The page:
Did you know that parts of “The Wolf of Wall Street” were shot in Fort Greene? Or that several stretches of Williamsburg appear in “Teenage Mutant Ninja Turtles”? Filmed in NYC culls three years of NYC movie filming permits and funnels them into an interactive—and quite entertaining—map that’s sure to get even the most jaded New Yorker “oh huh, that’s cool” at least once. Created by Metrocosm, the map highlights an impressive 17,241 filming locations and 517 movies, a mix of blockbusters and B-movies among them.
One MetroCard. One map. Done.This new set of maps from map obsessive Anthony Denaro shows all the ways we can use the New York City transit system’s unlimited MetroCard and transfers in one convenient, color-coded place. This includes both subways and buses, and important junctions where you can transfer within and between them.
Included are all NYC transit services that can be accessed with an unlimited MetroCard. As the map’s creator puts it, “Millions of NYC residents live beyond a 15-minute walk to a subway station. Hundreds of thousands of people start their commute by boarding a bus and then transferring to the subway. This is a map for us. One complex transit map, for one complex transit-reliant city.”
A new interactive New York City subway planning game created by electrical engineer Jason Wright gives you a chance to try your hand at building the subway system of your dreams. Though based on a similar idea to Dinosaur Polo Club’s Mini Metro, the game goes further and gives players a lot more to work with. “Brand New Subway” lets players start from scratch or use current subway maps, modify historic maps dating as far back as the 1900s or use maps from the future (like the planned 2025 subway system map pictured above) (h/t DNAinfo).
From the fine folks at the city’s Department of Health and Mental Hygiene comes this most informative interactive map of the five boroughs that tells you whether you’ll need to keep an eye on your pizza. The Rat Information Portal (RIP) gives you the facts about rats in NYC—where they are and what you can do about them. You can search the city, building by building—handy if you’re thinking of renting or buying an apartment—to get the 411 on potential pest problems of the furry kind.
This “Map of Every City,” penned by Chaz Hutton (via Big Think) supplies us with a bite-sized answer to the question we’ve probably all asked at one time or another — why do all major cities seem to be carbon copies of one another? And chances are there’s at least one burg in your borough that fits the description of “Cool Area That Your Parents Would Have Avoided in the ’80s.”
Some of us are all too familiar with matching services where you provide info about yourself and you get back a list of, er, interesting possibilities. But sorting data to find your ideal neighborhood match could be especially helpful when home-hunting in New York City, given the mind-boggling set of choices–it makes sense to get potential picks from things that actually exist (like parks and grocery stores), rather than being hopefully embellished. From the neighborhood data entrepreneurs at PlaceILive comes match.placeilive.com, a newly-launched lifestyle-based home finder that matches you with your ideal New York City neighborhoods based on your answers to nine quick questions.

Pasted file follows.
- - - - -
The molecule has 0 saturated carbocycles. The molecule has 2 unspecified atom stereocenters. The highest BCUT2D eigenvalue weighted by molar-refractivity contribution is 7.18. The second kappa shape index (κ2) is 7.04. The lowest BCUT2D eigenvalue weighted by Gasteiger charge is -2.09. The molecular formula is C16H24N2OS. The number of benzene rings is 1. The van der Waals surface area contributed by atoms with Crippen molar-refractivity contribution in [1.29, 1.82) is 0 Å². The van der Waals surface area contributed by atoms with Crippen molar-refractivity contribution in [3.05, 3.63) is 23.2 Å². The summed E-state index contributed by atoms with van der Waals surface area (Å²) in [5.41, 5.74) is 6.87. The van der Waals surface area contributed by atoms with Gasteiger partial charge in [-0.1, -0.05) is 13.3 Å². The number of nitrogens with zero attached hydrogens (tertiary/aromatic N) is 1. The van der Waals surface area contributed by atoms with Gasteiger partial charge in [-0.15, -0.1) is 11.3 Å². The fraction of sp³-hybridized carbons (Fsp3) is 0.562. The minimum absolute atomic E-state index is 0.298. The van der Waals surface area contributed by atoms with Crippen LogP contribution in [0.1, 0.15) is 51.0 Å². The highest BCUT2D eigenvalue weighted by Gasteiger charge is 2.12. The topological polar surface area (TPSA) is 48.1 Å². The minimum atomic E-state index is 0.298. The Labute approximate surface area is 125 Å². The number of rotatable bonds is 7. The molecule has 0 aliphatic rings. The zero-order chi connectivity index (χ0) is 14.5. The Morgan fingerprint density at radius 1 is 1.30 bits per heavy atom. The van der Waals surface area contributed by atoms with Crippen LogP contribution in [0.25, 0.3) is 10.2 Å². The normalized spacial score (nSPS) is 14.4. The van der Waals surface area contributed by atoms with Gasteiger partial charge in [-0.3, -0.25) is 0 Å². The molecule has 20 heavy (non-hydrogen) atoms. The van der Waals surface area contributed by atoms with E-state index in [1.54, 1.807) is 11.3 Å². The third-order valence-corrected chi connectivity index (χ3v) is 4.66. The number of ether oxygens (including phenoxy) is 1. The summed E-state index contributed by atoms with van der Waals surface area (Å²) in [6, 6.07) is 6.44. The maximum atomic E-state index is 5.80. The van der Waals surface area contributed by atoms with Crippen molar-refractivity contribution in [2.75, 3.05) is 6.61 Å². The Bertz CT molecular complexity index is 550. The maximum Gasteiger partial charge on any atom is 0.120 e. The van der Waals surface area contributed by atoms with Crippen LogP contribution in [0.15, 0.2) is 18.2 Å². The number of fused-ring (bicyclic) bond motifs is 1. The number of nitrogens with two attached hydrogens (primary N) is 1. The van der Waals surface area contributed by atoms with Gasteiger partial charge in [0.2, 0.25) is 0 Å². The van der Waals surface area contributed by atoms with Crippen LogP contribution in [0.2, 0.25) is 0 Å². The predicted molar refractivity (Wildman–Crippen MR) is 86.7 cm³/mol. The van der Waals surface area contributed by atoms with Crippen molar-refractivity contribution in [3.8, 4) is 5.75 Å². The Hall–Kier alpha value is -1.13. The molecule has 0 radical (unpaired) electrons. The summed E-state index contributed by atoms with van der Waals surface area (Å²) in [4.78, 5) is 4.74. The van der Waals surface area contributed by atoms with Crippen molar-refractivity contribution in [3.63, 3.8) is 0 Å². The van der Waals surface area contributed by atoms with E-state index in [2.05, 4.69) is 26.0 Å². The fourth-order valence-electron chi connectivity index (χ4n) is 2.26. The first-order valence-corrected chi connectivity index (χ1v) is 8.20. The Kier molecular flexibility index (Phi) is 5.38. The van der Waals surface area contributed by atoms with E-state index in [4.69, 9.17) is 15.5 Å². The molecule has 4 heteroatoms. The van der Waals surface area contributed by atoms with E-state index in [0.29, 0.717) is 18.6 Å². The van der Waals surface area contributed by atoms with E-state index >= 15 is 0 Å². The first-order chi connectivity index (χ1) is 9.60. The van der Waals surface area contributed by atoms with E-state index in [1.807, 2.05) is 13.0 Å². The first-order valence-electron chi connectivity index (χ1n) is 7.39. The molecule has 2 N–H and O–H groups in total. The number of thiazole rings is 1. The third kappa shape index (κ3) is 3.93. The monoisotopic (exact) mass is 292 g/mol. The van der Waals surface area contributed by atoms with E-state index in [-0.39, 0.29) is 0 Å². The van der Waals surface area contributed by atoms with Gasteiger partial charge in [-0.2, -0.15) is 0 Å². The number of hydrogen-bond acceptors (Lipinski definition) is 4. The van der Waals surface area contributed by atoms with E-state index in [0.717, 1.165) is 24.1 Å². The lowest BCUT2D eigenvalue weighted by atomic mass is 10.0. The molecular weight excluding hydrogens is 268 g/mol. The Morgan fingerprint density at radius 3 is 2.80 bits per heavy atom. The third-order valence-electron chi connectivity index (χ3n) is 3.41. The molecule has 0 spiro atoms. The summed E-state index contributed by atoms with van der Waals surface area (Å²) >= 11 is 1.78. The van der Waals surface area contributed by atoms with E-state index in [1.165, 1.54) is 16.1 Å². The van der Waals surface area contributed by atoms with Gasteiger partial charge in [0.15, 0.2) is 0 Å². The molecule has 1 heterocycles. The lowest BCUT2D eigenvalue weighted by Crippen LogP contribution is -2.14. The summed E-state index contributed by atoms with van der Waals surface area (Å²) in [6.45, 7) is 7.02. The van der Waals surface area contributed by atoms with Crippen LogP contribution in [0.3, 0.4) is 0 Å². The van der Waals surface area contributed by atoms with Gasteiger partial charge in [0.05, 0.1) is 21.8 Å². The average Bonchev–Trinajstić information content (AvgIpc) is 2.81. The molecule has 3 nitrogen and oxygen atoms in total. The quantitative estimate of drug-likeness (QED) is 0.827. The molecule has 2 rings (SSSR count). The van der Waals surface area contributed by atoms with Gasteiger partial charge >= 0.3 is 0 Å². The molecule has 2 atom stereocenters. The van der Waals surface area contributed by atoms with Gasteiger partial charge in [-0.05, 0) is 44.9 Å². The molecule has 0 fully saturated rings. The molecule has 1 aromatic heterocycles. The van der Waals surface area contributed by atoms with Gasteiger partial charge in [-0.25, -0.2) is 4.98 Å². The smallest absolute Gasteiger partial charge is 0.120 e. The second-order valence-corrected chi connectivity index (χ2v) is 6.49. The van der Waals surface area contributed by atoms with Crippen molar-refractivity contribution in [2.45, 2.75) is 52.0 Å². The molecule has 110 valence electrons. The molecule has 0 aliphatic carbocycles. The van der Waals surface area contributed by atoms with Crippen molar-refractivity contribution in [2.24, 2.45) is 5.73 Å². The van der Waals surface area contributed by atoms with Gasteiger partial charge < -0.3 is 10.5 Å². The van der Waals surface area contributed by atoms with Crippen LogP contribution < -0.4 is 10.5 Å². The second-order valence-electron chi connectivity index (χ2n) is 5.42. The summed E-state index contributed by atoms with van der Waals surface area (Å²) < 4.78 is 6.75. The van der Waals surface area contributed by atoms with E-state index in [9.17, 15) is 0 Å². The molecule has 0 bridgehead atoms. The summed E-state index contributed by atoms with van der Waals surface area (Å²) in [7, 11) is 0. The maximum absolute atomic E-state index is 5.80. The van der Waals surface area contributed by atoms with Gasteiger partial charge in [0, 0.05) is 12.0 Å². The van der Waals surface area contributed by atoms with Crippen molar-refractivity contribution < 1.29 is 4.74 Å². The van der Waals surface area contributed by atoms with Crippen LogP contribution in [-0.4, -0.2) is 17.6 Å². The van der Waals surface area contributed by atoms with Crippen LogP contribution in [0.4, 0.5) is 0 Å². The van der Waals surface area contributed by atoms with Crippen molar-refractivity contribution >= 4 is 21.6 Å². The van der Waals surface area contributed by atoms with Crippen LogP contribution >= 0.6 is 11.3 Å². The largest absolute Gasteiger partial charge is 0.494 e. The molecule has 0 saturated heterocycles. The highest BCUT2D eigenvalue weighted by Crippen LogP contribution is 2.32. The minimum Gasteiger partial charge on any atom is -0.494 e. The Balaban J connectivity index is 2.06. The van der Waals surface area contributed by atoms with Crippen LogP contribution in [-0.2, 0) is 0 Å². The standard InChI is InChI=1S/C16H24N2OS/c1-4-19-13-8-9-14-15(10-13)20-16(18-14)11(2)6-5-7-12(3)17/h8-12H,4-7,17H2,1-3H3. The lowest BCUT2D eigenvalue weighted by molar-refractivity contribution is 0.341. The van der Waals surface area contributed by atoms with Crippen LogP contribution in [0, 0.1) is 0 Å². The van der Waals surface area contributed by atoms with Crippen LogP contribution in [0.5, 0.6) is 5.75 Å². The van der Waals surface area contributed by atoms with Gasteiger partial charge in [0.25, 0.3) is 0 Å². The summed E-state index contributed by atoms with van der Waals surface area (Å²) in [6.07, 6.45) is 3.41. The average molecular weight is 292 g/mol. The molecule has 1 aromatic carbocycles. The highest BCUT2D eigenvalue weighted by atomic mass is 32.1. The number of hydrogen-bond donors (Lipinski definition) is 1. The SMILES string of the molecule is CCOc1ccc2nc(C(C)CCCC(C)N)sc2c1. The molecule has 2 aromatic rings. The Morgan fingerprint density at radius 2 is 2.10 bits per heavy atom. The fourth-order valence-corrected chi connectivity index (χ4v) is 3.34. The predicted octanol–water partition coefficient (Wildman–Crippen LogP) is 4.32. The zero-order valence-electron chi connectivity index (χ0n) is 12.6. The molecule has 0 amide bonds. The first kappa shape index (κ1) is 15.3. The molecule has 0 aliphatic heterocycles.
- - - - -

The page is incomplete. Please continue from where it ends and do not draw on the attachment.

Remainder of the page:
This year, snake people became the largest share of the U.S.’s voting-age population, surpassing 76.4 million baby boomers for the title. But while this younger generation (generally defined as those born between 1981 and 1997) may be dominating in numbers, they’re trailing when it comes to their median annual salaries.
This map created by Business Insider using data from the from the Minnesota Population Center’s 2014 “American Community Survey” in the Integrated Public Use Microdata Series reveals just what working snake people are earning annually—and the results are somewhat depressing. While Midwest states showing medians in the low 20s aren’t all that shocking given a lower cost of living, it is surprising to see that economic power players like California and New York ring in at just $21,900 and $25,000, respectively.
There’s a lot to complain about in New York, but few of us have the opportunity to make our voices heard. As such, the New York City Council has created the Idea Collection Map, a handy map tool that allows you to suggest improvements you’d like to see in your neighborhood, and anywhere else, right from your computer screen.
A animated sample of the Every Demolition in Manhattan map, click ahead for a more detailed view
You’ve surely realized by now that New York is in the midst of a building boom, but if all the cranes and scaffolding rising from the ground aren’t enough convince you that you’re living in a pretty historic moment, look no further than this incredible map to put all that construction in perspective. Called Every Demolition in Manhattan, this animated survey tracks every demolition that’s taken place in the city from 2003 through 2014.
Yes, it’s only Tuesday…The fact that we’ve barely made a dent in the week is probably about to send you (like us) spiraling into a mental breakdown. But don’t fret, here’s a fun way to check in on your emotional well-being while also killing some time from the convenience of your desk—and all powered by Google at that! Called the #Rorschmap, this fun app allows you punch in any address, and in return for your efforts, it’ll offer up a mesmerizing kaleidoscopic design of your requested locale.